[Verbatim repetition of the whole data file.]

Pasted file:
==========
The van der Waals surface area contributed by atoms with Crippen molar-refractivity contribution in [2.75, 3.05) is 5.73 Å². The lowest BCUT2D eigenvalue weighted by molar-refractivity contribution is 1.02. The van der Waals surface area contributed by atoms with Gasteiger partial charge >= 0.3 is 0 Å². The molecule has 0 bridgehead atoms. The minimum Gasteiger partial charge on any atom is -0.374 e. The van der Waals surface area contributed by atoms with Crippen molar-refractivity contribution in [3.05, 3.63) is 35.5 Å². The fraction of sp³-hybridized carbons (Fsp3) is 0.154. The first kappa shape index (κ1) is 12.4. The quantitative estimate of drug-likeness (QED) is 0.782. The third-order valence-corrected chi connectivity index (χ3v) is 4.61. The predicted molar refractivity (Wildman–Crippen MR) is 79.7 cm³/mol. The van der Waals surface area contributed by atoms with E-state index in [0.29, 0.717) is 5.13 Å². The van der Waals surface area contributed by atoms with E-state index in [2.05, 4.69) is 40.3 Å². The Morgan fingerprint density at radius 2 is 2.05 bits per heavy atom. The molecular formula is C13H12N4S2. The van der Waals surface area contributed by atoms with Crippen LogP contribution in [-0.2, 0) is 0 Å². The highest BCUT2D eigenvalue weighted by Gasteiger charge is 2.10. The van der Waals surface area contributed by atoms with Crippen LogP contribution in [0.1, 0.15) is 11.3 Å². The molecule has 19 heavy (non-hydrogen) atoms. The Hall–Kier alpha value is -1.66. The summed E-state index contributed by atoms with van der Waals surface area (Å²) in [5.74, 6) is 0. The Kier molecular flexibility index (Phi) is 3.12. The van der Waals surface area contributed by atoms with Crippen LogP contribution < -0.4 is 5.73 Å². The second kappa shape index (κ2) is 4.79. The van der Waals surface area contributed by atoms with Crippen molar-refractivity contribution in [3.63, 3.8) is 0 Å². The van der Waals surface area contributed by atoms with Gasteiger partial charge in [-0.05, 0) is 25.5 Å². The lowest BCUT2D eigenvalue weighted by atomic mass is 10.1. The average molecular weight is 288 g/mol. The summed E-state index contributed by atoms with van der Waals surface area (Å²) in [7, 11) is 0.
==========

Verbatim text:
The van der Waals surface area contributed by atoms with Crippen molar-refractivity contribution in [2.75, 3.05) is 5.73 Å². The lowest BCUT2D eigenvalue weighted by molar-refractivity contribution is 1.02. The van der Waals surface area contributed by atoms with Gasteiger partial charge >= 0.3 is 0 Å². The molecule has 0 bridgehead atoms. The minimum Gasteiger partial charge on any atom is -0.374 e. The van der Waals surface area contributed by atoms with Crippen molar-refractivity contribution in [3.05, 3.63) is 35.5 Å². The fraction of sp³-hybridized carbons (Fsp3) is 0.154. The first kappa shape index (κ1) is 12.4. The quantitative estimate of drug-likeness (QED) is 0.782. The third-order valence-corrected chi connectivity index (χ3v) is 4.61. The predicted molar refractivity (Wildman–Crippen MR) is 79.7 cm³/mol. The van der Waals surface area contributed by atoms with E-state index in [0.29, 0.717) is 5.13 Å². The van der Waals surface area contributed by atoms with E-state index in [2.05, 4.69) is 40.3 Å². The Morgan fingerprint density at radius 2 is 2.05 bits per heavy atom. The molecular formula is C13H12N4S2. The van der Waals surface area contributed by atoms with Crippen LogP contribution in [-0.2, 0) is 0 Å². The highest BCUT2D eigenvalue weighted by Gasteiger charge is 2.10. The van der Waals surface area contributed by atoms with Crippen LogP contribution in [0.1, 0.15) is 11.3 Å². The molecule has 19 heavy (non-hydrogen) atoms. The Hall–Kier alpha value is -1.66. The summed E-state index contributed by atoms with van der Waals surface area (Å²) in [5.74, 6) is 0. The Kier molecular flexibility index (Phi) is 3.12. The van der Waals surface area contributed by atoms with Crippen LogP contribution < -0.4 is 5.73 Å². The second kappa shape index (κ2) is 4.79. The van der Waals surface area contributed by atoms with Crippen molar-refractivity contribution in [3.63, 3.8) is 0 Å². The van der Waals surface area contributed by atoms with Gasteiger partial charge in [-0.05, 0) is 25.5 Å². The lowest BCUT2D eigenvalue weighted by atomic mass is 10.1. The average molecular weight is 288 g/mol. The summed E-state index contributed by atoms with van der Waals surface area (Å²) in [7, 11) is 0.